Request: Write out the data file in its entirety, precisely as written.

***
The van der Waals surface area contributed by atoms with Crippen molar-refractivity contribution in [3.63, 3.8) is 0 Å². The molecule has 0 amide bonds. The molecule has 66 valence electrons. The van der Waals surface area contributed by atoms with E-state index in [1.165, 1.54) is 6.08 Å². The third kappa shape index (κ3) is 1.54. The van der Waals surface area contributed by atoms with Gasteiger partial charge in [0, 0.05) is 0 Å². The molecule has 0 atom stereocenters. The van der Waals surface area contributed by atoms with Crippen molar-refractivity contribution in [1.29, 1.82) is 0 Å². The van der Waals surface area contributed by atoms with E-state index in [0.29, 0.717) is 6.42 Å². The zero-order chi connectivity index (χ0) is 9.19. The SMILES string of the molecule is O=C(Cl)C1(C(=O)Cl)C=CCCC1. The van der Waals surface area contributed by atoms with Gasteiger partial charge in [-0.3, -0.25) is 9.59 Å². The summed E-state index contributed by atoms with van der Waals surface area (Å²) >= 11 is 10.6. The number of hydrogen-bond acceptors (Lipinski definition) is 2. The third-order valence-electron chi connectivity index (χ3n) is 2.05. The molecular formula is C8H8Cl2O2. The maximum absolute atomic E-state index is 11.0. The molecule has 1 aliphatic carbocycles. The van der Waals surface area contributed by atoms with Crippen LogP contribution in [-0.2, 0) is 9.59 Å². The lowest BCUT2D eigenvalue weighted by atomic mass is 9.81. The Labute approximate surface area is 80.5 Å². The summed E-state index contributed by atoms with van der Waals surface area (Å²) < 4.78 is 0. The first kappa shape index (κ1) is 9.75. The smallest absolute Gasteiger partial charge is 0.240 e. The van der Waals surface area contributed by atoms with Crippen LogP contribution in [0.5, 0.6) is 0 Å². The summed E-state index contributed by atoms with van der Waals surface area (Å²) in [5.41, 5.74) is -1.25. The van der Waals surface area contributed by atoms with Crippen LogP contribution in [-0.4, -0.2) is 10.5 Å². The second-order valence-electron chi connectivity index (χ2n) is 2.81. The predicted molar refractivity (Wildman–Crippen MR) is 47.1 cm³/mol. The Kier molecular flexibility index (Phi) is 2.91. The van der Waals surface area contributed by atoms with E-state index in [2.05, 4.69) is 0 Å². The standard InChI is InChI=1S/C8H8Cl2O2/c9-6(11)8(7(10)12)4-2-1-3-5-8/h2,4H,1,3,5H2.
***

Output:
The van der Waals surface area contributed by atoms with Crippen molar-refractivity contribution in [3.63, 3.8) is 0 Å². The molecule has 0 amide bonds. The molecule has 66 valence electrons. The van der Waals surface area contributed by atoms with E-state index in [1.165, 1.54) is 6.08 Å². The third kappa shape index (κ3) is 1.54. The van der Waals surface area contributed by atoms with Gasteiger partial charge in [0, 0.05) is 0 Å². The molecule has 0 atom stereocenters. The van der Waals surface area contributed by atoms with Crippen molar-refractivity contribution in [1.29, 1.82) is 0 Å². The van der Waals surface area contributed by atoms with E-state index in [0.29, 0.717) is 6.42 Å². The zero-order chi connectivity index (χ0) is 9.19. The SMILES string of the molecule is O=C(Cl)C1(C(=O)Cl)C=CCCC1. The van der Waals surface area contributed by atoms with Gasteiger partial charge in [-0.3, -0.25) is 9.59 Å². The summed E-state index contributed by atoms with van der Waals surface area (Å²) >= 11 is 10.6. The number of hydrogen-bond acceptors (Lipinski definition) is 2. The third-order valence-electron chi connectivity index (χ3n) is 2.05. The molecular formula is C8H8Cl2O2. The maximum absolute atomic E-state index is 11.0. The molecule has 1 aliphatic carbocycles. The van der Waals surface area contributed by atoms with Crippen LogP contribution in [-0.2, 0) is 9.59 Å². The lowest BCUT2D eigenvalue weighted by atomic mass is 9.81. The Labute approximate surface area is 80.5 Å². The summed E-state index contributed by atoms with van der Waals surface area (Å²) < 4.78 is 0. The first kappa shape index (κ1) is 9.75. The smallest absolute Gasteiger partial charge is 0.240 e. The van der Waals surface area contributed by atoms with Crippen LogP contribution in [0.5, 0.6) is 0 Å². The summed E-state index contributed by atoms with van der Waals surface area (Å²) in [5.41, 5.74) is -1.25. The van der Waals surface area contributed by atoms with Crippen LogP contribution in [-0.4, -0.2) is 10.5 Å². The second-order valence-electron chi connectivity index (χ2n) is 2.81. The predicted molar refractivity (Wildman–Crippen MR) is 47.1 cm³/mol. The Kier molecular flexibility index (Phi) is 2.91. The van der Waals surface area contributed by atoms with E-state index in [2.05, 4.69) is 0 Å². The standard InChI is InChI=1S/C8H8Cl2O2/c9-6(11)8(7(10)12)4-2-1-3-5-8/h2,4H,1,3,5H2.